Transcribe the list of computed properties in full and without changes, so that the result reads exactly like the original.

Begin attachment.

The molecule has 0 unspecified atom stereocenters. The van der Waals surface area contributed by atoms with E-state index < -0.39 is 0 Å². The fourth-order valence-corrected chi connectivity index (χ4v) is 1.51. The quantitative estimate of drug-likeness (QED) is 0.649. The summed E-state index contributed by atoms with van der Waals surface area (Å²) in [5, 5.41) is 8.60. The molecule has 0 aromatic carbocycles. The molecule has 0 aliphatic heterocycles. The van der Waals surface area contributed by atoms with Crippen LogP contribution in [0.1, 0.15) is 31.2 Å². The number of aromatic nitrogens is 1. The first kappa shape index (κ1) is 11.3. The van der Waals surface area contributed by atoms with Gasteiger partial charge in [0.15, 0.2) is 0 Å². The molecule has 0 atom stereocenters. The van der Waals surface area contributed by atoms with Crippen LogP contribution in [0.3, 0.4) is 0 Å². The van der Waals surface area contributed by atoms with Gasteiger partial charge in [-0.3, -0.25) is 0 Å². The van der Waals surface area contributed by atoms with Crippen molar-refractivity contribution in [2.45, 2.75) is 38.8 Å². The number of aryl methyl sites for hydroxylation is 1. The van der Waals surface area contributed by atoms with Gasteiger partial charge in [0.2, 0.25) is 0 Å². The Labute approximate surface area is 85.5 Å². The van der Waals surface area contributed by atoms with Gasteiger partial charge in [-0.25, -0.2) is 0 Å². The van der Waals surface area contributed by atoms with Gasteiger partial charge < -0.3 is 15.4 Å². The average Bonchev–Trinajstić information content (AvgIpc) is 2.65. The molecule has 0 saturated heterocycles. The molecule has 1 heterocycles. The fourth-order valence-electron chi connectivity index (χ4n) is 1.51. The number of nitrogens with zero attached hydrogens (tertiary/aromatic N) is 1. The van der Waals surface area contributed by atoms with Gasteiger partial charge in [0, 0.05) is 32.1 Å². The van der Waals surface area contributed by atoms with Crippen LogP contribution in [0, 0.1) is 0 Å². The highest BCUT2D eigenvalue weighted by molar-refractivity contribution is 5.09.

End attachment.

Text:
The molecule has 0 unspecified atom stereocenters. The van der Waals surface area contributed by atoms with E-state index < -0.39 is 0 Å². The fourth-order valence-corrected chi connectivity index (χ4v) is 1.51. The quantitative estimate of drug-likeness (QED) is 0.649. The summed E-state index contributed by atoms with van der Waals surface area (Å²) in [5, 5.41) is 8.60. The molecule has 0 aromatic carbocycles. The molecule has 0 aliphatic heterocycles. The van der Waals surface area contributed by atoms with Crippen LogP contribution in [0.1, 0.15) is 31.2 Å². The number of aromatic nitrogens is 1. The first kappa shape index (κ1) is 11.3. The van der Waals surface area contributed by atoms with Gasteiger partial charge in [0.15, 0.2) is 0 Å². The molecule has 0 atom stereocenters. The van der Waals surface area contributed by atoms with Crippen LogP contribution in [0.3, 0.4) is 0 Å². The van der Waals surface area contributed by atoms with Gasteiger partial charge in [-0.3, -0.25) is 0 Å². The van der Waals surface area contributed by atoms with Crippen molar-refractivity contribution in [2.45, 2.75) is 38.8 Å². The number of aryl methyl sites for hydroxylation is 1. The van der Waals surface area contributed by atoms with Gasteiger partial charge in [0.2, 0.25) is 0 Å². The Labute approximate surface area is 85.5 Å². The van der Waals surface area contributed by atoms with Gasteiger partial charge in [-0.25, -0.2) is 0 Å². The van der Waals surface area contributed by atoms with Gasteiger partial charge < -0.3 is 15.4 Å². The average Bonchev–Trinajstić information content (AvgIpc) is 2.65. The molecule has 0 saturated heterocycles. The molecule has 1 heterocycles. The fourth-order valence-electron chi connectivity index (χ4n) is 1.51. The number of nitrogens with zero attached hydrogens (tertiary/aromatic N) is 1. The van der Waals surface area contributed by atoms with Gasteiger partial charge in [0, 0.05) is 32.1 Å². The van der Waals surface area contributed by atoms with Crippen LogP contribution in [0, 0.1) is 0 Å². The highest BCUT2D eigenvalue weighted by molar-refractivity contribution is 5.09.